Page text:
There are a surprising number of period cook books available from early works like the Roman cuisine of Apicius and the 13C Baghdad cookbook, through the royal cookbooks of the 14C to the household books of the Renaissance. And what is the point of having cookbooks if you don't cook from them?
The Potters Guild is actively looking for members. The guild will be holding workshops to investigate medieval methods of making and firing pottery (yes you've guessed it lighting great big bonfires), though the use of air hardening clays will be quite acceptable for learning the basics. The guild encourages research into historical pottery and its uses (such as pot at revels) and the Guildmistress will happily advise on sources of books, materials, tools and information on this most ancient of crafts.
Producing armour, whether for use on the tourney field or simply for display, is a combination of many skills including metal work, leather work, sewing and even carpentry! Contrary to popular opinion it does not require a vast array of expensive tools or the strength of an ox (it does require endless patience and some manual skill though).
The Far Isles employs three different schools of combat:
- Motley Wolf - a 'touch based' theatrical fighting style, used mainly for displays. This is the most popular school and perfect for both beginners and experts alike.
- Steel Fighters - a 'touch based' competitive fighting style, used mainly for tournaments. This school requires skill, agility and proficiency with weapons.
- Rattan Fighters - a full contact sport using armour and wooden weapons (for added safety). This school is currently dormant and has next to no active participants.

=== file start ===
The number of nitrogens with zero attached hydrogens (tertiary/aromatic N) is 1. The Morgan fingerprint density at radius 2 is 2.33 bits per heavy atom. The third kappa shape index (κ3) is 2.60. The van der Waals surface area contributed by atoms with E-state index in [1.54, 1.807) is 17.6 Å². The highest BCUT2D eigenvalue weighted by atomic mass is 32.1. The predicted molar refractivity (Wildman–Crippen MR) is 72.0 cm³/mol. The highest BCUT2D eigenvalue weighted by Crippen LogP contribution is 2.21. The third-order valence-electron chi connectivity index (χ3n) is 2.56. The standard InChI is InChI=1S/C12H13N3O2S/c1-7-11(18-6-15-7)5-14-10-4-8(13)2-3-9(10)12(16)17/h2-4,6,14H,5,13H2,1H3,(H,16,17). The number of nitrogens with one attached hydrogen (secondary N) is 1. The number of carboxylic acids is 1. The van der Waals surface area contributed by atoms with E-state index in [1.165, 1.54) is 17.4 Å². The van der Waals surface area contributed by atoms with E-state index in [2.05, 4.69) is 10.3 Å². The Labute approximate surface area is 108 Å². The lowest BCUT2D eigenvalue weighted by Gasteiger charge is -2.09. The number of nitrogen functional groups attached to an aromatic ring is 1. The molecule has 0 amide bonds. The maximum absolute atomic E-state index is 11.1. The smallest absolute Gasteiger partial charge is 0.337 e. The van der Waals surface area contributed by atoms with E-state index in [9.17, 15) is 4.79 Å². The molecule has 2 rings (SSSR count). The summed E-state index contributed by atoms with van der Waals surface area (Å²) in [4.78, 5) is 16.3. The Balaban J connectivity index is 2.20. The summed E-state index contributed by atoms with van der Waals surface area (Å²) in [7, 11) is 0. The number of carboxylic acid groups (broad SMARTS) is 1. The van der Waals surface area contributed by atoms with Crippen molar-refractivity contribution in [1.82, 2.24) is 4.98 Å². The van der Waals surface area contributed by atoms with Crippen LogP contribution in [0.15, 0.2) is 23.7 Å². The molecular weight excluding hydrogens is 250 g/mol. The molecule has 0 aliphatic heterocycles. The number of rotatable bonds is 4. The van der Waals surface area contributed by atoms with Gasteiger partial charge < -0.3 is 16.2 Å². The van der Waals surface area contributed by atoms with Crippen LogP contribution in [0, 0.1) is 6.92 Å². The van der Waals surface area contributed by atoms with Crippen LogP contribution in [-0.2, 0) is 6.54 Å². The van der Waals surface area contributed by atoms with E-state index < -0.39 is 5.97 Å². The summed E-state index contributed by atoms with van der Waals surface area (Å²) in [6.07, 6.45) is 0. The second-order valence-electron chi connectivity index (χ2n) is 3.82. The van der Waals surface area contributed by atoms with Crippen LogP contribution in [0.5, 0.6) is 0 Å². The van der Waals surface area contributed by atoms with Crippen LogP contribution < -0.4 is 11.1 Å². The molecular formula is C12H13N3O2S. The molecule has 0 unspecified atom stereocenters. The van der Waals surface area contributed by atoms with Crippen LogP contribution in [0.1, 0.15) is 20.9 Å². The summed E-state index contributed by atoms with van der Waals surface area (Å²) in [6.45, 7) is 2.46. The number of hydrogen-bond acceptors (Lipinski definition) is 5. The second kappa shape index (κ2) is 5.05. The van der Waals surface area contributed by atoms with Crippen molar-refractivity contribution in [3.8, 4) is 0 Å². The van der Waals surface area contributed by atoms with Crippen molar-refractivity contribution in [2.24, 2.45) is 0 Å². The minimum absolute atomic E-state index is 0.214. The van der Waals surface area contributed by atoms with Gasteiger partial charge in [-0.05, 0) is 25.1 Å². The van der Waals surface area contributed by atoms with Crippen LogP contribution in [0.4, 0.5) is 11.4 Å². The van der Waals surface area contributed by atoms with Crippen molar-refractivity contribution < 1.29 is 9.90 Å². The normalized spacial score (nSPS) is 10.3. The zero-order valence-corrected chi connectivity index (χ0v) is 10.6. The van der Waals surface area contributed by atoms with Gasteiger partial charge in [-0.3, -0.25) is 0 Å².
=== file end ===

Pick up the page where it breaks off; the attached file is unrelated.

Trying to recreate something is a lot easier to do if you know what the something actually was! The process of finding this out is called research - we hope you'll end up doing a fair bit of this !
A good place to start researching things is in a museum. These can be very helpful if you write to them in advance or just chat to the curators while you are there. Southampton museum for example let your glorious editor weigh and measure a whole lot of loom weights when he was researching weaving - Remember there is no harm in asking.
The other store house of learning is of course your local library. They probably won't have all the books you want but they can order them for you. For general type information and good illustrations try the childrens' library. Your local university library may also be open to the public - they will have some interesting books !
Finding the right book on the subject you want can be difficult. Try looking in the index of a more general book or looking through the book reviews in back issues of magazines like 'Current Archaeology' and order anything that looks useful.
One final note on research. JUST BECAUSE IT'S IN A BOOK DOESN'T MEAN IT'S RIGHT ! (for example you cannot make Curboili armour by boiling leather in oil as many a history book would have you believe because this would soften the leather not harden it!) one of the nice things about doing PRACTICAL research is that we can try things out to see if the theories could be right.
Moe information about the individual guilds and SIGs can be found in the Guild section.